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Phenomenology according to Gabriel marcel
Transcript of Phenomenology according to Gabriel marcel
(December 7, 1889-October 8, 1973) •French Philosopher
•Christian Existentialist (First French Existentialist)
•A playwright (wrote 30 plays)
•His Father is an atheist and his Mother is Jewish.
•He was an Atheist until his conversion to Catholicism in 1929
• He focused on the modern individual’s struggle in a technologically dehumanizing society.
•He prefers the term “Philosophy of Existence” to define his own thought.
•“The Mystery of Being ” is a well-known two volume work by Marcel.
•He was also a music critic
Phenomenology •From the Greek "phainomenon", meaning "appearance". and "logos" meaning "study".
•Attempt to study experience itself objectively and scientifically.
•It is the study of “phenomena”: appearances of things, or things as they appear in our experience, or the ways we experience things, thus the meanings things have in our experience.
•It studies the structure of various types of experience ranging from perception, thought, memory, imagination, emotion, desire, and volition to bodily awareness, embodied action, and social activity, including linguistic
Existential Phenomenology •Gabriel Marcel’s philosophy was influenced by his religious views and Soren Kierkegaard’s Existentialist Philosophy. •Marcel introduced the works of Kierkegaard to France.
---For Marcel, Kierkegaard seemed to be writing about the anxieties experienced by all individuals.-- •Gabriel Marcel offers a bridge between the atheistic existentialism of Jean-Paul Satre and the theism of Soren Kierkegaard. •As a proponent of existentialism and phenomenology, Marcel argued for a rejection of philosophical systems that claimed abstract truths were of primary importance.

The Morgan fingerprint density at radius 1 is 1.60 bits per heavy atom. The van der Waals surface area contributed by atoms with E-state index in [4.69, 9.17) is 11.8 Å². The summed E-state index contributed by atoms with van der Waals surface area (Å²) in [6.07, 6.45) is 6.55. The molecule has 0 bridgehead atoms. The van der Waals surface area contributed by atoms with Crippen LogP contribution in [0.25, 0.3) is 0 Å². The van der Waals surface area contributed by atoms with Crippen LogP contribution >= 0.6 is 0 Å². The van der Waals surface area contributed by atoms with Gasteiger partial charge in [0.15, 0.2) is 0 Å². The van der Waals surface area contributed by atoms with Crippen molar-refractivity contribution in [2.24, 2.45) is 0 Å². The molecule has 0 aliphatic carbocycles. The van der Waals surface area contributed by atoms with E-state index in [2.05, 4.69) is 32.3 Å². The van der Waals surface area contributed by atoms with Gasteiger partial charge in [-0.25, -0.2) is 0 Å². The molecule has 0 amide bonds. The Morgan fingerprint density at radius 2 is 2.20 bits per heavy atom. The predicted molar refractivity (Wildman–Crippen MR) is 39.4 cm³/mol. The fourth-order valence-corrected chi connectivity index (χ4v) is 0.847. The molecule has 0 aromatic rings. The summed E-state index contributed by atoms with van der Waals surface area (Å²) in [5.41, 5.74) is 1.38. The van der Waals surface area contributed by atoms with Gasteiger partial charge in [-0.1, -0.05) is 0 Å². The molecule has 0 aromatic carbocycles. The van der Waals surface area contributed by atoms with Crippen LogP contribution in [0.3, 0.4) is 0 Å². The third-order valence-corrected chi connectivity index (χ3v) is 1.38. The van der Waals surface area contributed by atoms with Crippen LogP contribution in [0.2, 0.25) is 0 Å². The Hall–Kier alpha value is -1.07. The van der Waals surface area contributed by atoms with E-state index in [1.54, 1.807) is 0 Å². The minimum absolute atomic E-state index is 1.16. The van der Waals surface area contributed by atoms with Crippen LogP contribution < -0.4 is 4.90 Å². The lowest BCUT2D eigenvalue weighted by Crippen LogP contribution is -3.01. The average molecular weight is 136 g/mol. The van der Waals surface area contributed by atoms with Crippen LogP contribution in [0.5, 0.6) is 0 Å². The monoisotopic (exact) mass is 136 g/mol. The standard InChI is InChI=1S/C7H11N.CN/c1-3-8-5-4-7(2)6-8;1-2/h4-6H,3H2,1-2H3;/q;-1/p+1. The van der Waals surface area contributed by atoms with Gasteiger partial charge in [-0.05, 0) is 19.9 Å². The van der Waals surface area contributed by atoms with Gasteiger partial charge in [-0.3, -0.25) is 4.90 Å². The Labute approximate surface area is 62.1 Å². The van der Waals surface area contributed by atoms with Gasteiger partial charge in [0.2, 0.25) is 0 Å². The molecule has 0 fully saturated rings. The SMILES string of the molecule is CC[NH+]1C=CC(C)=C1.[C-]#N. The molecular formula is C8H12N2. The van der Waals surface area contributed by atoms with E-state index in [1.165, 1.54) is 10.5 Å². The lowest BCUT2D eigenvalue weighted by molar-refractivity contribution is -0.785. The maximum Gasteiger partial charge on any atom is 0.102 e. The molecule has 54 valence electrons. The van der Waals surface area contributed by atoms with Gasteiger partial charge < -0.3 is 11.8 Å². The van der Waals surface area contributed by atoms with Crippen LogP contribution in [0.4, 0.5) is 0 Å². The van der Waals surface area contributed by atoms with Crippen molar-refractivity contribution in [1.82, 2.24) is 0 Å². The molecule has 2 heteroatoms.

•In Marcel’s view, philosophy needed to emphasize lived experience: a phenomenological approach.
•For Marcel, philosophy and religion were both concerned with the means by which individuals could overcome estrangement and the irrationality of life in order to live an authentic meaningful existence. FREEDOM -demonstrated by a respect for and love of other individuals.
-Freedom is defined by Marcel in both a negative and positive sense.
-The free act is significant because it contributes to defining the self, “By freedom I am given back to myself,”
• For Marcel, philosophy and religion were both concerned with the means by which individuals could overcome estrangement and the irrationality of life in order to live an authentic meaningful existence. • Marcel considered himself a “Socratic Christian.” There is optimism with Marcel’s works, focused not on the dread and anxiety of Kierkegaard, but rather on the hope offered by Jesus Christ.
•Like Kierkegaard, Marcel was not concerned with proving the existence of nature of God. For Marcel, faith was a lived experience that defied explanation. •Negatively, freedom is, “The absence of whatever resembles an alienation from oneself,” • positively as when, “The motives of my action are within the limits of what I can legitimately consider as the structural traits of my self,” -Freedom, then, is always about the possibilities of the self, understood within the confines of relationships with others -As an Existentialist, Marcel’s freedom is tied to the raw experiences of the body.
-the Phenomenology of Marcelian freedom is characterized by his insistence that freedom is something to be experienced, and the self is fully free when it is submerged in the possibilities of the self and the needs of other “The objectification of the self through one’s possessions robs one of her freedom, and separates her from the experiences of her own participation in being. The idolatrous world of perverted possession must be abandoned if the true reality of humanity is to be reached” Autonomy -it is a discovery of the self as a being receptive to others, rather than as a power to be exerted.
Marcel’s autonomy is rooted in a commitment to participation with others, and is unique in that the participative subject is committed by being encountered, or approached by, another individual’s need. Participation •the body does not have instrumental value, nor is it simply a part or extension of the self. Instead, the self cannot be eradicated from the body.